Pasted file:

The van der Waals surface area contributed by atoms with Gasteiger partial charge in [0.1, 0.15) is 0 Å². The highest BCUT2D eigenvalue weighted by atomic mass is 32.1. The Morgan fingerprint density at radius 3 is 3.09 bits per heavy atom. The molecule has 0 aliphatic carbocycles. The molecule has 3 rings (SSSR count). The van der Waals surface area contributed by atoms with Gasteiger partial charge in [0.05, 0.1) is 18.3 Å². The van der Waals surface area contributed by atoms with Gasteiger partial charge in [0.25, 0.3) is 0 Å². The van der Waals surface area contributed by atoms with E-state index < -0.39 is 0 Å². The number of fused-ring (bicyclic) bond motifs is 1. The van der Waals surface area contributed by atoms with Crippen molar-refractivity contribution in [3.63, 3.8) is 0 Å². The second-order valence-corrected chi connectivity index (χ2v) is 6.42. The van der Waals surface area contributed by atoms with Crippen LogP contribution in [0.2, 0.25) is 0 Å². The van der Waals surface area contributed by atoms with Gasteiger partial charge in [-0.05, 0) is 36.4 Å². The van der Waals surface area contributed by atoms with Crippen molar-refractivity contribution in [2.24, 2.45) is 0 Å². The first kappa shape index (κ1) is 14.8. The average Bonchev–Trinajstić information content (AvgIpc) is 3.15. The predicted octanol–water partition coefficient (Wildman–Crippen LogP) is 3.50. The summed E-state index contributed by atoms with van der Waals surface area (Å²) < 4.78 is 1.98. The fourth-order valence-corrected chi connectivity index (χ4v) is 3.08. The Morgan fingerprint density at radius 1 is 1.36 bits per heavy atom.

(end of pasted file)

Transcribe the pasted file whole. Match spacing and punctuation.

The van der Waals surface area contributed by atoms with Gasteiger partial charge in [0.1, 0.15) is 0 Å². The highest BCUT2D eigenvalue weighted by atomic mass is 32.1. The Morgan fingerprint density at radius 3 is 3.09 bits per heavy atom. The molecule has 0 aliphatic carbocycles. The molecule has 3 rings (SSSR count). The van der Waals surface area contributed by atoms with Gasteiger partial charge in [0.05, 0.1) is 18.3 Å². The van der Waals surface area contributed by atoms with Gasteiger partial charge in [0.25, 0.3) is 0 Å². The van der Waals surface area contributed by atoms with E-state index < -0.39 is 0 Å². The number of fused-ring (bicyclic) bond motifs is 1. The van der Waals surface area contributed by atoms with Crippen molar-refractivity contribution in [3.63, 3.8) is 0 Å². The second-order valence-corrected chi connectivity index (χ2v) is 6.42. The van der Waals surface area contributed by atoms with Crippen LogP contribution in [0.2, 0.25) is 0 Å². The van der Waals surface area contributed by atoms with Gasteiger partial charge in [-0.05, 0) is 36.4 Å². The van der Waals surface area contributed by atoms with Crippen molar-refractivity contribution in [2.24, 2.45) is 0 Å². The first kappa shape index (κ1) is 14.8. The average Bonchev–Trinajstić information content (AvgIpc) is 3.15. The predicted octanol–water partition coefficient (Wildman–Crippen LogP) is 3.50. The summed E-state index contributed by atoms with van der Waals surface area (Å²) < 4.78 is 1.98. The fourth-order valence-corrected chi connectivity index (χ4v) is 3.08. The Morgan fingerprint density at radius 1 is 1.36 bits per heavy atom.